Photo of Kelly's Computer Works storefront

PHI Faxed to the Same Wrong Number for Years


For years, a used-computer store in Saskatchewan has been receiving patient records over its fax line. The owner has tried to be nice about it, but Darryl Arnold says he’s finally “fed up,” according to area radio station CJME-AM.

Despite repeated conversations with the Saskatchewan Health Authority (SHA), Arnold says, he continues to receive patient documents.  For example, the morning of March 12 he received a five-page medical report.

Over the years “he’s received dozens of private health records and was told an investigation would be conducted earlier this year,” according to Global News.

Except for a single digit, the fax number for his store, Kelly’s Computer Works, is the same as a local physician’s office. So aggravating are the recurring data breaches that “I’ve offered to sell them my fax number, because I really don’t want to deal with this,” says Arnold.

The store is in North Battleford, a city of nearly 14,000. The community is hometown for singer-songwriter Joni Mitchell, and it hosts an agricultural museum and pioneer village. Just across the North Saskatchewan River is the Town of Battleford.

Kelly’s Computer Works was the first used-computer store in either community when it opened in 1995. It includes a service center, but today specializes in the sale of custom-built new, refurbished and used computer systems. Needless to say, their work does not include healthcare informatics – except as an unintended liability for health systems.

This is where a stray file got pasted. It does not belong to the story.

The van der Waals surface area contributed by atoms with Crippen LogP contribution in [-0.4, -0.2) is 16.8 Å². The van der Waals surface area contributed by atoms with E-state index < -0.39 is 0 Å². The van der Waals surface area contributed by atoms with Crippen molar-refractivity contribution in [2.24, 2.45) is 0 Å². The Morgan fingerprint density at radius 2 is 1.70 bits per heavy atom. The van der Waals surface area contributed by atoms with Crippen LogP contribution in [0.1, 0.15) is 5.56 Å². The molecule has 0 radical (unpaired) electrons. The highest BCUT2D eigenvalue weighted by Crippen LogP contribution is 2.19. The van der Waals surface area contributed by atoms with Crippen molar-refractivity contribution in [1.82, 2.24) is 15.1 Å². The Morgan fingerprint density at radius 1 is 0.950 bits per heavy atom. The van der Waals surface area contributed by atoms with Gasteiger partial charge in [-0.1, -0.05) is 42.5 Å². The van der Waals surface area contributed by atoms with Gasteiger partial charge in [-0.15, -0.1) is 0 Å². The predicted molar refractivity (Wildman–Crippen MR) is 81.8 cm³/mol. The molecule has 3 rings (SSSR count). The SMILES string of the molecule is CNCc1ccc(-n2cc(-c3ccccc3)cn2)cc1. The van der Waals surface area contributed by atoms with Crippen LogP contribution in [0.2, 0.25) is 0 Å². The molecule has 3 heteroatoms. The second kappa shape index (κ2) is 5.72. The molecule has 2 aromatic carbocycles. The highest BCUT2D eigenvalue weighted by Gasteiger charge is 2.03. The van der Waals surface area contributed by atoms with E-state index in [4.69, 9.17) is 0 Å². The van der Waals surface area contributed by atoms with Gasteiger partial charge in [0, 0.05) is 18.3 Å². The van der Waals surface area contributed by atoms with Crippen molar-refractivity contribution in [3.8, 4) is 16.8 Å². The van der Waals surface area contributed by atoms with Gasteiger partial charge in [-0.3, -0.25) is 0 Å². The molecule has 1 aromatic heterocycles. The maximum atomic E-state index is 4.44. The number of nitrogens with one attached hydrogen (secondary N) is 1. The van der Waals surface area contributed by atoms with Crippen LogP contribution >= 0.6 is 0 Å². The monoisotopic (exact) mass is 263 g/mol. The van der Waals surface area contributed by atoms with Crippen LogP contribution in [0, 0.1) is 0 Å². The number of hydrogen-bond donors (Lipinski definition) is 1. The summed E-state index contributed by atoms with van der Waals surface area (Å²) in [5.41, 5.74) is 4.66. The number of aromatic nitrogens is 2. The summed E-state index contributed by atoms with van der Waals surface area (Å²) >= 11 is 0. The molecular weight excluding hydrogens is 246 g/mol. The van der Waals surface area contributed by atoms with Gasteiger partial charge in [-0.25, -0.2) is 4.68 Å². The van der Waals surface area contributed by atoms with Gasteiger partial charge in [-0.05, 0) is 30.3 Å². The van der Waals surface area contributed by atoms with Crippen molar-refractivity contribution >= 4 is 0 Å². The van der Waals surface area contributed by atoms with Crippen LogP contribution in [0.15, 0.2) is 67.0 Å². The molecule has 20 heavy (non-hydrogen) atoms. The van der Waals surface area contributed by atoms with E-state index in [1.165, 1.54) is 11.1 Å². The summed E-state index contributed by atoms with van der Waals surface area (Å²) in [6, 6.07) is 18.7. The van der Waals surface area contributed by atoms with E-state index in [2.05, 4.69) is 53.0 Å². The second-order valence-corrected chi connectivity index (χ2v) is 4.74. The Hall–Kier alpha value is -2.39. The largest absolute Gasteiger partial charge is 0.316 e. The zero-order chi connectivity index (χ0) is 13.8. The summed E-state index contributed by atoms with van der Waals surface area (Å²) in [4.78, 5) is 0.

SHA officials have released a statement indicating that the agency is aware there have been previous instances of information inadvertently faxed to a wrong number.

“As with any potential privacy breach, we will be reporting this in accordance with privacy policy and procedures, and conducting investigation into what has occurred,” according to SHA. “As part of this process [we] have alerted the Office of the Saskatchewan Information and Privacy Commissioner.”

The health authority has made conflicting comments about the breaches. It’s asked that “anyone who has received a fax in error to notify the senders or a Saskatchewan Health Authority privacy office.” But the agency also assures that “any patient involved in a privacy breach is notified in writing.” So if it notifies patients, why is SHA asking the public for incident reports in the first place?

The health authority states that it expects the investigation will lead to “recommendations on how to ensure this error is not repeated.”

Arnold says he never looks at the patient information. He just wants the problem to be fixed.

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